Illuminati is a card game with which only a few can compare. Years before Magic, this was the game you could find people playing over and over, trying to find new and interesting combinations. (Comments here will specifically focus on the 1999 Deluxe Illuminati edition... but I've been playing this one since it first came out, and loved it despite the tiny, hard-to-shuffle cards). It's a simple game at heart (most of the greats are). Each player takes the role of a secretive conspiracy trying to conquer the world. Each turn, you look at the cards that are available (groups both real and fictitious that you could use to enhance your control of the world) and try to work them into your power network (a layout of cards arranged so arrows point out of one card lead to arrows pointing into others). Sometimes you want to control them, sometimes take them away from others, sometimes destroy them utterly; it all depends on which Illuminati you are playing at the time, and that's what makes the game so good. Like Cosmic Encounter, every game can be different, because each Illuminati has its own special power and its own victory condition. There are fewer Illuminati than there are aliens in CE, but Illuminati also has the large deck of groups, which make it so you never know what pawns you'll play with this game. Add in expansion sets for more cards or for more options in play (the "Y2K" set adds Illuminati, groups and special cards to the deck, while the "Brainwash" set adds the option to shift world opinions and so enhance or weaken all groups of certain types). There's a lot of luck to play (you can't make any action automatic, so there's always a 1 in 12 chance of failure no matter how well you set it up), and a fair amount of repetitiveness in the mid-game (turn up a group, spend to get a 10- control chance, take it over, shift to a more defensible spot, move to next player), which are the two things that keep CE rated slightly higher to me, but Illuminati is still well worth getting to know. (The Y2K expansion set is scheduled to be re-printed very soon, by the way, and contains several cards that are well worth having, including the Church of the SubGenius!)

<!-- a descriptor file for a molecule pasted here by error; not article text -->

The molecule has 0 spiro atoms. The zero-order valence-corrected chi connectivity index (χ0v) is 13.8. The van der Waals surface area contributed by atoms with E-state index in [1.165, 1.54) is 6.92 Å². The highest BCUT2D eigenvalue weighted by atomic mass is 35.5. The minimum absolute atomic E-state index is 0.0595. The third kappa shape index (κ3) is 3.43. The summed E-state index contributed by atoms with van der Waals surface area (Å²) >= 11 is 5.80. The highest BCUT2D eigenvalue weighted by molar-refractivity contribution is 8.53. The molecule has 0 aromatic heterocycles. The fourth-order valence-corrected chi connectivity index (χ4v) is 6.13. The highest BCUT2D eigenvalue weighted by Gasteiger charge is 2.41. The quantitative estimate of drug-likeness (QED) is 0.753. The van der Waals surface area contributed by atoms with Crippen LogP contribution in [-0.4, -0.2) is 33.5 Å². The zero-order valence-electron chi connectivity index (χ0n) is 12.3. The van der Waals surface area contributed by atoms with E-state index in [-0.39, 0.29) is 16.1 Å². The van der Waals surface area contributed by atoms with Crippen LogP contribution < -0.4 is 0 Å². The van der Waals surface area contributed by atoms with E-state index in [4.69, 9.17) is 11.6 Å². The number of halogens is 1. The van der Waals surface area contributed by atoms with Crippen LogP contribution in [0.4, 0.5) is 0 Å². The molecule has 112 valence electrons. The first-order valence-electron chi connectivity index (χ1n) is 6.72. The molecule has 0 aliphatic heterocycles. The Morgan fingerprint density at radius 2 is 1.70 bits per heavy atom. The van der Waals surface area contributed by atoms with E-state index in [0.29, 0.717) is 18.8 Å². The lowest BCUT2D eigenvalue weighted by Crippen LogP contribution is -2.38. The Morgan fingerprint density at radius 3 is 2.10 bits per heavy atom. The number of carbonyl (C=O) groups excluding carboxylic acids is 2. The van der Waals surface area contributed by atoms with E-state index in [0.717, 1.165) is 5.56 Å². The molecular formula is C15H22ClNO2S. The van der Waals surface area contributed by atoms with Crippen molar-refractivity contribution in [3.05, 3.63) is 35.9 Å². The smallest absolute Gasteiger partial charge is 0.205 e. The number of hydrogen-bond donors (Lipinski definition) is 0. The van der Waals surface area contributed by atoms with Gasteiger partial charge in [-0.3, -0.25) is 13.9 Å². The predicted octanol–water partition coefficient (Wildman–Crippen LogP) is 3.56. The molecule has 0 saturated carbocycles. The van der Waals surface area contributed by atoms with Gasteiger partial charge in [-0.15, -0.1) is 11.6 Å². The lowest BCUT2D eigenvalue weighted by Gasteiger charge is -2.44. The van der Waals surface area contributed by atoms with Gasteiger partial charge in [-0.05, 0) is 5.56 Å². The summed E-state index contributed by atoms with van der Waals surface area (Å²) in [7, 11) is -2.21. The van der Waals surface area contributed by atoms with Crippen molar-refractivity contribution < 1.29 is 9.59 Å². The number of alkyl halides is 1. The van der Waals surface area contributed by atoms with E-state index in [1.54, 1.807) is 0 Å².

Illuminati had a brief period as a CCG, in the form of "Illuminati: New World Order". INWO isn't a bad game at all, but the CCG format invites (in fact, encourages) you to pre-build decks with specific combinations of cards, whereas the fun in Illuminati was always the unpredictability of what groups would show up this game and the need to plan a strategy based on whatever you were given. INWO was fun; Classic Illuminati is more fun.